[adsense.blogspot.ie...]
4:16 pm on July 27, 2015 (gmt 0)

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Talking Google AdSense only, if someone clicks on the acceptance, or even continues through the site, it's been acceptable, and described as implied consent.

So what do you do before consent has been given, implied or otherwise? Do you remove/replace the ads, or show the ads but somehow block the cookies, or what? As a publisher, I frankly have no clue about what's acceptable.

[adsense.blogspot.ie ]

Not quite what I was hoping for...

[edited by: robzilla at 4:23 pm (utc) on Jul 27, 2015]

4:22 pm on July 27, 2015 (gmt 0)

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I got this e-mail too and I must admit I have little idea what it is that they want.

I wonder if they're going to enforce this, if they do they probably have to ban the majority of AdSense publishers.
4:25 pm on July 27, 2015 (gmt 0)

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The majority are probably in the US, but yea, it sounds like they're going to enforce and it sounds like a major pain for EU publishers.
4:26 pm on July 27, 2015 (gmt 0)

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So, according to Google:

For end users in the European Union:

You must use commercially reasonable efforts to disclose clearly, and obtain consent to, any data collection, sharing and usage that takes place on any site, app, email publication or other property as a consequence of your use of Google products; and
You must use commercially reasonable efforts to ensure that an end user is provided with clear and comprehensive information about, and consents to, the storing and accessing of cookies or other information on the end user’s device where such activity occurs in connection with a product to which this policy applies.
4:33 pm on July 27, 2015 (gmt 0)

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it sounds like a major pain for EU publishers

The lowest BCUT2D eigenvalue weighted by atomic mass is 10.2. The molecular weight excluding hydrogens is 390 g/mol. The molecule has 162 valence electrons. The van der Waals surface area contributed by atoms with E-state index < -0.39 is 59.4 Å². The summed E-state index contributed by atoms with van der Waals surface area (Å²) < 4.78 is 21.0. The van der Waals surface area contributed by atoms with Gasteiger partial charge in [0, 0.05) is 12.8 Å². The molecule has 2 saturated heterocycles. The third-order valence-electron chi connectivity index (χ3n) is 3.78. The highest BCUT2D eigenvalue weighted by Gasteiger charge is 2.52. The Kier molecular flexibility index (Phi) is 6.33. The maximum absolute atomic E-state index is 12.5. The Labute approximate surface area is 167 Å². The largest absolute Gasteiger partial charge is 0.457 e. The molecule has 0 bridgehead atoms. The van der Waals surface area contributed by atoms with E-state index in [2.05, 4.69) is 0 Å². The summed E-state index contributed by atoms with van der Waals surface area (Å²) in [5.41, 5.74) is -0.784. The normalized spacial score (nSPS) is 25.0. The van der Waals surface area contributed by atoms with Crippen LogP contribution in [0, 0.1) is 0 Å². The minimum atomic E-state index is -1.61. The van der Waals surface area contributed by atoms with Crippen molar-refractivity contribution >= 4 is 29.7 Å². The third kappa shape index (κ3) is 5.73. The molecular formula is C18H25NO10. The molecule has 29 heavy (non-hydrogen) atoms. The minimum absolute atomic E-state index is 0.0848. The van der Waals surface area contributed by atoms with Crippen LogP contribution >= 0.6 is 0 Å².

If Google will enforce this then I can't imagine US publishers with EU traffic will be exempted.
4:36 pm on July 27, 2015 (gmt 0)

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Surely this is not just an AdSense issue:

and obtain consent to, any data collection, sharing and usage that takes place on any site, app, email publication or other property as a consequence of your use of Google products;


This must also affect WMT?
4:37 pm on July 27, 2015 (gmt 0)

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It's worth noting, that since this cookie law came into effect, it's been a real pain, especially for users of the sites. To have that button popping up all over the place is just an annoyance.

From an AdSense point of view, just make sure you have placed the cookie consent information away from your best content. Position it so it doesn't cover your ads, or other important information. If you have implemented it well it shouldn't significantly impact your earnings. If it does affect your earning, you really need to look closely at the positioning of the consent.
I have the alert positioned at the bottom of the page and i've hardly noticed any significant change.
4:37 pm on July 27, 2015 (gmt 0)

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The majority are probably in the US, but yea, it sounds like they're going to enforce and it sounds like a major pain for EU publishers.

Check the Inside AdSense blog post, it says:

"If your websites are getting visitors from any of the countries in the European Union, you must comply with the EU user consent policy."

So pretty much every AdSense publisher has to comply with this.
4:41 pm on July 27, 2015 (gmt 0)